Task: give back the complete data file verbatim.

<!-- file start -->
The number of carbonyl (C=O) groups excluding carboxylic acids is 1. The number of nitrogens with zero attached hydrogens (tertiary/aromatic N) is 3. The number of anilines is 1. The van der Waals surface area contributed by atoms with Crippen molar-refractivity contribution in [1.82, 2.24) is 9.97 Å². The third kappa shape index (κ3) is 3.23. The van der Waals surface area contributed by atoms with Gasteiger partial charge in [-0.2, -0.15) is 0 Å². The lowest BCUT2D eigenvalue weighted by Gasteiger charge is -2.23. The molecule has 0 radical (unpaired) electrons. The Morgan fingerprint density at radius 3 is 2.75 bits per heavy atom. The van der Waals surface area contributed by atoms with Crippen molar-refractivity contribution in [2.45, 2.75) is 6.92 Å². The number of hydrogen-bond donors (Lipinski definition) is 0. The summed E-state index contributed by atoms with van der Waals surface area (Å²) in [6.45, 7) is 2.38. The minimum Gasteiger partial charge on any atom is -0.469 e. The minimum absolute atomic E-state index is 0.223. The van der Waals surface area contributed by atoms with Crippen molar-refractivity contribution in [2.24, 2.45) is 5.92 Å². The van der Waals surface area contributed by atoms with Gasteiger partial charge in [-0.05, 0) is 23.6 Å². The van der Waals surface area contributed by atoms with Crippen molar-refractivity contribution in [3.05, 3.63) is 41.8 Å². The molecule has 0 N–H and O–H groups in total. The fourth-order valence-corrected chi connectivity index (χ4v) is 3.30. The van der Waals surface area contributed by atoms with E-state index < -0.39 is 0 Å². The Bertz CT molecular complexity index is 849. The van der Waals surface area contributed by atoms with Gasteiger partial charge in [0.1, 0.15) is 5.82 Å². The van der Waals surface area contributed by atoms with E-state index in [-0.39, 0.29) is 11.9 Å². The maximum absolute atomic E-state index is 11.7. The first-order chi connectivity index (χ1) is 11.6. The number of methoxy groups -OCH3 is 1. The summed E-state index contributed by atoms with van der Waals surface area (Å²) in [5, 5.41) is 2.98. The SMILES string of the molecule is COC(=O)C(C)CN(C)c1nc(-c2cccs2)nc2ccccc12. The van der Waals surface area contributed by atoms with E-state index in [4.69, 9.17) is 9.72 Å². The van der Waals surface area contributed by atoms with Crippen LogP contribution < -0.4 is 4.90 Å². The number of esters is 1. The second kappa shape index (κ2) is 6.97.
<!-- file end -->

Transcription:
The number of carbonyl (C=O) groups excluding carboxylic acids is 1. The number of nitrogens with zero attached hydrogens (tertiary/aromatic N) is 3. The number of anilines is 1. The van der Waals surface area contributed by atoms with Crippen molar-refractivity contribution in [1.82, 2.24) is 9.97 Å². The third kappa shape index (κ3) is 3.23. The van der Waals surface area contributed by atoms with Gasteiger partial charge in [-0.2, -0.15) is 0 Å². The lowest BCUT2D eigenvalue weighted by Gasteiger charge is -2.23. The molecule has 0 radical (unpaired) electrons. The Morgan fingerprint density at radius 3 is 2.75 bits per heavy atom. The van der Waals surface area contributed by atoms with Crippen molar-refractivity contribution in [2.45, 2.75) is 6.92 Å². The number of hydrogen-bond donors (Lipinski definition) is 0. The summed E-state index contributed by atoms with van der Waals surface area (Å²) in [6.45, 7) is 2.38. The minimum Gasteiger partial charge on any atom is -0.469 e. The minimum absolute atomic E-state index is 0.223. The van der Waals surface area contributed by atoms with Crippen molar-refractivity contribution in [2.24, 2.45) is 5.92 Å². The van der Waals surface area contributed by atoms with Gasteiger partial charge in [-0.05, 0) is 23.6 Å². The van der Waals surface area contributed by atoms with Crippen molar-refractivity contribution in [3.05, 3.63) is 41.8 Å². The molecule has 0 N–H and O–H groups in total. The fourth-order valence-corrected chi connectivity index (χ4v) is 3.30. The van der Waals surface area contributed by atoms with E-state index < -0.39 is 0 Å². The Bertz CT molecular complexity index is 849. The van der Waals surface area contributed by atoms with Gasteiger partial charge in [0.1, 0.15) is 5.82 Å². The van der Waals surface area contributed by atoms with E-state index in [-0.39, 0.29) is 11.9 Å². The maximum absolute atomic E-state index is 11.7. The first-order chi connectivity index (χ1) is 11.6. The number of methoxy groups -OCH3 is 1. The summed E-state index contributed by atoms with van der Waals surface area (Å²) in [5, 5.41) is 2.98. The SMILES string of the molecule is COC(=O)C(C)CN(C)c1nc(-c2cccs2)nc2ccccc12. The van der Waals surface area contributed by atoms with E-state index in [4.69, 9.17) is 9.72 Å². The van der Waals surface area contributed by atoms with Crippen LogP contribution < -0.4 is 4.90 Å². The number of esters is 1. The second kappa shape index (κ2) is 6.97.